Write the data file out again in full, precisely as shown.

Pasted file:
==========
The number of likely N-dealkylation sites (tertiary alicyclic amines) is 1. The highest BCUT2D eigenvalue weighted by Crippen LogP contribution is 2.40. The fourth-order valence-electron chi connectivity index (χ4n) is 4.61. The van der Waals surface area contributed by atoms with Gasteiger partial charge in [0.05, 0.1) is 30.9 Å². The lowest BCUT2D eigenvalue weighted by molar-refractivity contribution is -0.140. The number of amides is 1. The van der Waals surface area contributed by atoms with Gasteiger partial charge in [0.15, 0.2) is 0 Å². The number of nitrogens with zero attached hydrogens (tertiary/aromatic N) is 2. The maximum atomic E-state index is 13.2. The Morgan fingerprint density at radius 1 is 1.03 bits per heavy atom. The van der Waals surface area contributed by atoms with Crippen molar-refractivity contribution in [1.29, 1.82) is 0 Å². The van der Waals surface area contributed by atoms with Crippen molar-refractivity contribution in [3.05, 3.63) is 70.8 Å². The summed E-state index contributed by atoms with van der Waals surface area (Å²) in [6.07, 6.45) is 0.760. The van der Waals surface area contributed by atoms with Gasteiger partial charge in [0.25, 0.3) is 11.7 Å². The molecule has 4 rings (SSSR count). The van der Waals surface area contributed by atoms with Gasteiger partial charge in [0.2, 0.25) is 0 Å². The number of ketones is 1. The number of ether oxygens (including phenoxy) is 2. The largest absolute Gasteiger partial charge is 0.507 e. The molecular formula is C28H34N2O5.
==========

The number of likely N-dealkylation sites (tertiary alicyclic amines) is 1. The highest BCUT2D eigenvalue weighted by Crippen LogP contribution is 2.40. The fourth-order valence-electron chi connectivity index (χ4n) is 4.61. The van der Waals surface area contributed by atoms with Gasteiger partial charge in [0.05, 0.1) is 30.9 Å². The lowest BCUT2D eigenvalue weighted by molar-refractivity contribution is -0.140. The number of amides is 1. The van der Waals surface area contributed by atoms with Gasteiger partial charge in [0.15, 0.2) is 0 Å². The number of nitrogens with zero attached hydrogens (tertiary/aromatic N) is 2. The maximum atomic E-state index is 13.2. The Morgan fingerprint density at radius 1 is 1.03 bits per heavy atom. The van der Waals surface area contributed by atoms with Crippen molar-refractivity contribution in [1.29, 1.82) is 0 Å². The van der Waals surface area contributed by atoms with Crippen molar-refractivity contribution in [3.05, 3.63) is 70.8 Å². The summed E-state index contributed by atoms with van der Waals surface area (Å²) in [6.07, 6.45) is 0.760. The van der Waals surface area contributed by atoms with Gasteiger partial charge in [0.25, 0.3) is 11.7 Å². The molecule has 4 rings (SSSR count). The van der Waals surface area contributed by atoms with Gasteiger partial charge in [0.2, 0.25) is 0 Å². The number of ketones is 1. The number of ether oxygens (including phenoxy) is 2. The largest absolute Gasteiger partial charge is 0.507 e. The molecular formula is C28H34N2O5.